A guy at BGG Con had a copy of Squad Leader on sale for five bucks. I don’t know how it lasted through Thursday and Friday, but when I saw it, it didn’t last any more. I used to play the hell out of Squad Leader with my old man, and this set was in incredible condition. The guy had all the little cardboard chits separated in little cardboard cigar boxes, and there were two sets of boards in the box. For me, this was like finding Warhammer Quest at a thrift store and realizing that not only were all the pieces in the box, but none of the weapons had broken. Or like going out on a weekend and finding out that the bar you’re in has dollar drinks and it’s nymphomaniacal lady’s night. I mean, this was a score.
The reason this was such a great deal for me is that this was one of the first times I remember thinking, ‘there might be something to this gaming thing.’ This isn’t Advanced Squad Leader, with all the iterations and expansions. This is the orange box that I used to break out with my dad to spend our weekends shooting at each other and sending machine gun squads into hand-to-hand combat while other guys shot flamethrowers and chucked satchel charges through the windows. This was a walk down memory lane, and I couldn’t believe my luck.
But to make this a review and not just a brag-fest about my killer find, I guess I could try to actually describe the game. In today’s market, this is horribly outdated. There are cardboard chits instead of miniatures. The board is flat, and you really don’t have much reason to want 3-D terrain, because it would just get in the way. Combat resolves on tables and charts, which is a mechanic that is almost universally reviled among modern gamers. The rulebook is more dense than a brick in bathtub, with tons of little rules and some really small type. In fact, looking at it after having played modern games with plastic miniatures, color rules and glossy game boards, Squad Leader looks like a dog that lost a fight.
But we played Squad Leader all the time anyway, because it was just plain fun. The turns were exceptionally fast. You can’t stack miniatures, and there’s something horribly intimidating about rushing a position where squads, leaders and support weapons are stacked an inch high. The maps are brilliantly designed, and if you’re any kind of history buff, you have to be impressed by the accuracy of the scenarios. The rules start off slow – you play the introductory scenario with just squads, leaders and machine guns, and then add stuff as you go, until you’re crawling under barbed wire in the middle of the night while tanks rumble through the streets and your radio man frantically calls in an air strike. And while the rules might be intimidating for a player used to full-color rulebooks full of extravagant art, they’re still far less complicated than they seem at first glance. In fact, I’ve played modern games with rules that are a lot more confusing.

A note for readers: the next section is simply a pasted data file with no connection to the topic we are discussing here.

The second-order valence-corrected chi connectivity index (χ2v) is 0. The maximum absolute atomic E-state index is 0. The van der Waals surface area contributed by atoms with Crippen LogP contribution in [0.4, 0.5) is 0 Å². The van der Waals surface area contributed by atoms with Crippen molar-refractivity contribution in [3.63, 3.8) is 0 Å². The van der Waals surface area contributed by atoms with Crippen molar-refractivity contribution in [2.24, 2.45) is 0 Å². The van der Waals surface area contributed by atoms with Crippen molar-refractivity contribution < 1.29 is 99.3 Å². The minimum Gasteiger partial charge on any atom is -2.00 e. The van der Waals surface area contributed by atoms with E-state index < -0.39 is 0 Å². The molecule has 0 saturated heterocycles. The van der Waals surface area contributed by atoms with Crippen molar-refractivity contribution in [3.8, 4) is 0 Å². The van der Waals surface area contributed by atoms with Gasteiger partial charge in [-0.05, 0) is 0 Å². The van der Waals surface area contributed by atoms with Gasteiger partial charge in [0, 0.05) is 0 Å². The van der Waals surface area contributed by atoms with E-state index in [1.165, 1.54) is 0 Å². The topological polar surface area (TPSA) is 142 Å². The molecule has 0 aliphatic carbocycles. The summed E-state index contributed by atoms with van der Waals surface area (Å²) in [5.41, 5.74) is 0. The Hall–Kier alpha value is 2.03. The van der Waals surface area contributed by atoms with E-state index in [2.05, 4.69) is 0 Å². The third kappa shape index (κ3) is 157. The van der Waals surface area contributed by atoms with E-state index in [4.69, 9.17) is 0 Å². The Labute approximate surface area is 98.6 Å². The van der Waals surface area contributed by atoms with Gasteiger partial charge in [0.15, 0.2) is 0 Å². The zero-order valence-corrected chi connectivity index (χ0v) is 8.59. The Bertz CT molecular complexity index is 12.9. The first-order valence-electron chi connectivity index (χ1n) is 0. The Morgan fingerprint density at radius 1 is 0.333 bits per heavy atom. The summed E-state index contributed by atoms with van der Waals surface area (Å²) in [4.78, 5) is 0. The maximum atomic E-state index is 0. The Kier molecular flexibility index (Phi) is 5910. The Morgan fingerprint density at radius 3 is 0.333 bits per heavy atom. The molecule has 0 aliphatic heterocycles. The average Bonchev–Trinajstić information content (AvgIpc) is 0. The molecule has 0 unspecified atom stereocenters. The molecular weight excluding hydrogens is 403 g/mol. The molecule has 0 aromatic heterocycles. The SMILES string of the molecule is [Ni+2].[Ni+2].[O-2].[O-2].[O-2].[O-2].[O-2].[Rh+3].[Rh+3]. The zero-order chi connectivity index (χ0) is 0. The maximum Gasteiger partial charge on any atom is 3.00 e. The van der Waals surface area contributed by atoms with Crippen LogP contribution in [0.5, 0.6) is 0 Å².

One reason Squad Leader is so easy to learn is because it is a simulation game more than anything else. It doesn’t try to drop in fancy mechanics or clever card play. The rules make sense because they’re based on real life. When you’re firing into a platoon of charging Russians, it’s not hard to remember to hold your fire until they’re next to you so your machine gun can mow them down like a tornado in a trailer park.
The downside to the original Squad Leader is that it’s kind of stuck between other games. It lacks the expansions and enormous player base of Advanced Squad Leader, and so doesn’t appeal as well to hardcore wargamers. And being a cardboard-counter-slinging wargame, it’s going to automatically repel 90% of your standard gamers. It’s not that it’s a bad game – quite the opposite, in fact, because I flat-out love it. But it can be tough to find players, because wargamers tend to gravitate toward Advanced Squad Leader and non-wargamers tend to avoid it like it was capable of performing acts of tentacle porn.
I don’t care, though. I can play it with my son, and when my dad visits, I’ll play it with him. I might try to hook a few of my friends – if these nerdy losers can wade through the rules to play Warhammer 40K, they can sure wrap their heads around Squad Leader. The historical accuracy, swift gameplay, great maps and fantastic tactics make Squad Leader one of my favorite games of all time, and if you don’t dig it, I won’t ask you to play it with me. But if you’re ever in North Texas, drop me a line – I’ll set up this game any time.
Killer historical accuracy
Excellent action and fast play
All pieces are little cardboard squares that tend to get a little unwieldy
Rulebook as dry as chewing a mattress
Player base a little sparse
You’re in luck – you can still get Squad Leader from Troll and Toad. They’ve got three copies: